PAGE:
Developing certain thought process habits helps. For example; worry is a fear that blocks growth often, and for many people. I’ve developed the habit, when I’m worried about something, to think of these words… ‘Most worries never happen.’ It’s the truth. Most things people worry about never happen. It’s the first thing that pops into my mind now, because I’ve worked at it. Our time is wasted when thinking about un-known possibilities.
Worry simply blocks healthy thought and emotional habits crucial for success. It’s a waste of healthy energy. Say to yourself, “Most worries never happen. What makes me think this one is any different? Instead of wasting my time on wondering about this outcome, I’m going to just do it, or not, and forget about it, so I can get on with enjoying my life.”
Learning to face fear head on, or developing the habit of moving on from worry, may take many months or even years of self-discovery because fear is part of a powerful need to feel safe. We can make conscious choices to accept fear’s warning signal when it makes sense. Safety, however, is not always the best option when we want to move ahead in new directions. And that is what we need to think about consciously when confronting fear.
When other people are part of the scenario in our fears, it’s important to remember we often do not know how they really think and feel about what we are afraid of, or worried about. Unless we have the opportunity to ask them and communicate in a healthy way, we really do not know what others responses will be. Often we are surprised if we take the time and courage to discuss the issue. Take the time to have the conversation. Push through the fear. It will ground it out.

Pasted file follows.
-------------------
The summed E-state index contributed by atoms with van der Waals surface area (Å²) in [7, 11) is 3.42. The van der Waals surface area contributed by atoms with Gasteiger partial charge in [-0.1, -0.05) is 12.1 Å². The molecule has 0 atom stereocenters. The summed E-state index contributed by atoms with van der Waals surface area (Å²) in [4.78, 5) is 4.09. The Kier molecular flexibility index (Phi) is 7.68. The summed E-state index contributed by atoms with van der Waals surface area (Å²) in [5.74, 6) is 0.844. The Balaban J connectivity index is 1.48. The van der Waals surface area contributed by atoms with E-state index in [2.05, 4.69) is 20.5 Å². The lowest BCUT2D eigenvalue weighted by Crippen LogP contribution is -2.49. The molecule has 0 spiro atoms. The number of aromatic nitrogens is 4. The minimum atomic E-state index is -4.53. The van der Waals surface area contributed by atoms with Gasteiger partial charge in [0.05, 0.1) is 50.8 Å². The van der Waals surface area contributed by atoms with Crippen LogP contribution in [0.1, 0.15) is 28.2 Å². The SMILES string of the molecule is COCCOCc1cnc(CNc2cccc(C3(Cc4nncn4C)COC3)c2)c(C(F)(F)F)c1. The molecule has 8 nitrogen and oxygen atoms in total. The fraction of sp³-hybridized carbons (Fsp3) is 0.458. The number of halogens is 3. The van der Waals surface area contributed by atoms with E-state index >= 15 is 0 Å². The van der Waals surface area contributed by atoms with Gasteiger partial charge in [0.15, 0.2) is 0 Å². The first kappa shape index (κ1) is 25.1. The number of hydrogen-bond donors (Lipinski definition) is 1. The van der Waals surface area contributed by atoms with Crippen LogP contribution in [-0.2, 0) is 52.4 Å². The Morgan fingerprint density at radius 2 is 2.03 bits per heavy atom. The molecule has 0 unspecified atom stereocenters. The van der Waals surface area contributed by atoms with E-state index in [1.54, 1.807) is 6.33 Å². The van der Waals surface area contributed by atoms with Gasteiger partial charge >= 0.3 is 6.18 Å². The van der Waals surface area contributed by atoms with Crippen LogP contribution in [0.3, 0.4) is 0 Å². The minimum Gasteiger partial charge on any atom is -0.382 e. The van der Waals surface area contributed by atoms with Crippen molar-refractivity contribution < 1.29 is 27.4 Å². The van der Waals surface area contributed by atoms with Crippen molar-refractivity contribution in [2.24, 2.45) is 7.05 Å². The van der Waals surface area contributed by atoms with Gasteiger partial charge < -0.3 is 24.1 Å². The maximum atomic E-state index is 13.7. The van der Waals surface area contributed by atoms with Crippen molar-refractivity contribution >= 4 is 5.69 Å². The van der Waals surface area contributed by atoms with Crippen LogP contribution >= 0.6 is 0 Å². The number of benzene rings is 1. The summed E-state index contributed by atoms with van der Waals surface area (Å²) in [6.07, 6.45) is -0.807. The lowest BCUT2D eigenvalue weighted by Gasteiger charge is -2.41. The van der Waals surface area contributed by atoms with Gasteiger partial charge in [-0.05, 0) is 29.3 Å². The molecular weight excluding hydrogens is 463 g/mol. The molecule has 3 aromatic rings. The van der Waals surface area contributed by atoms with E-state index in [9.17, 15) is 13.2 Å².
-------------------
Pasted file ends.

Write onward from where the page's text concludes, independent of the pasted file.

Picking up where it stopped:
Pushing through fear begins with becoming clearly aware of the it and slowing ourselves down enough to acknowledge what it is truly about, and what it is that triggers our fear. For example; when I worried about my 16-year-old son being four hours late, it was important for me to realize that my worry was based on a basic human fear of ‘loss of love’. If something drastic happened to him, I might lose my love with him.
We all fear loss of love at some time. It is a basic human fear. The fear is real and brings worry, but the worry is founded on imagined circumstances that may or may not be real. When I slow down enough to understand my feelings and thoughts in more detail, I am sometimes able to let go of the worry. Without denying the fear, I can remind myself that worry is not really necessary unless there are some facts to support it.
When my son came home late, but healthy, although absentminded about others who might worry about him, I was relieved there had been nothing to worry about. With practice I can experience that relief before he gets home.
The one thought that relieves my fear more than any other is, “No matter what happens, I will at some point be on the other side of my situation and the fear will be gone. Either I will attract what I fear, in which case I will deal with it then, or the fear was unfounded and nothing will happen.”
That awareness in itself reduces the influence of fear and helps me focus on the positive side of life. As we become more practiced at confronting fears, their influence begins to diminish. When we walk with fear behind us, our confidence is stronger from the process. Whether the decisions we choose work out as planned or we discover a new aspect of fear we never knew was present, we will have more experience, more character, and more value to ourselves and society.
Move through your fears. Build your character and confidence and you will succeed at more things in life.
Thank you for reading.